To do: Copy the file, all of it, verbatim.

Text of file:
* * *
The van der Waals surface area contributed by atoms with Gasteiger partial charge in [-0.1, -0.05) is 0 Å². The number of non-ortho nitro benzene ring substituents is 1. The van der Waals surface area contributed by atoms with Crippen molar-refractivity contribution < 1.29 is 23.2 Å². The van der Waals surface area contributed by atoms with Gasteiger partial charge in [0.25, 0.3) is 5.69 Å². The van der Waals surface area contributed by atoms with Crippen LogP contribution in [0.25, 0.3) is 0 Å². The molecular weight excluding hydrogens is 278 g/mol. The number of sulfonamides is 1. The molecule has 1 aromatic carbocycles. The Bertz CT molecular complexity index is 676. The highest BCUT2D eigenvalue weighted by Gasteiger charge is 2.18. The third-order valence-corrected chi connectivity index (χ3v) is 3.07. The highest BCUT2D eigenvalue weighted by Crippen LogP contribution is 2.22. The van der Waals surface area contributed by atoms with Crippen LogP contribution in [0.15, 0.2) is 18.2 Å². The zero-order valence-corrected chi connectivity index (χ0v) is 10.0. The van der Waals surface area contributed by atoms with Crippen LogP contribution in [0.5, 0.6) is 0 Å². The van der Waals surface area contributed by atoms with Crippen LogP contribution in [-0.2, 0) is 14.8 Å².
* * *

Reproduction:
The van der Waals surface area contributed by atoms with Gasteiger partial charge in [-0.1, -0.05) is 0 Å². The number of non-ortho nitro benzene ring substituents is 1. The van der Waals surface area contributed by atoms with Crippen molar-refractivity contribution < 1.29 is 23.2 Å². The van der Waals surface area contributed by atoms with Gasteiger partial charge in [0.25, 0.3) is 5.69 Å². The van der Waals surface area contributed by atoms with Crippen LogP contribution in [0.25, 0.3) is 0 Å². The molecular weight excluding hydrogens is 278 g/mol. The number of sulfonamides is 1. The molecule has 1 aromatic carbocycles. The Bertz CT molecular complexity index is 676. The highest BCUT2D eigenvalue weighted by Gasteiger charge is 2.18. The third-order valence-corrected chi connectivity index (χ3v) is 3.07. The highest BCUT2D eigenvalue weighted by Crippen LogP contribution is 2.22. The van der Waals surface area contributed by atoms with Crippen LogP contribution in [0.15, 0.2) is 18.2 Å². The zero-order valence-corrected chi connectivity index (χ0v) is 10.0. The van der Waals surface area contributed by atoms with Crippen LogP contribution in [0.5, 0.6) is 0 Å². The van der Waals surface area contributed by atoms with Crippen LogP contribution in [-0.2, 0) is 14.8 Å².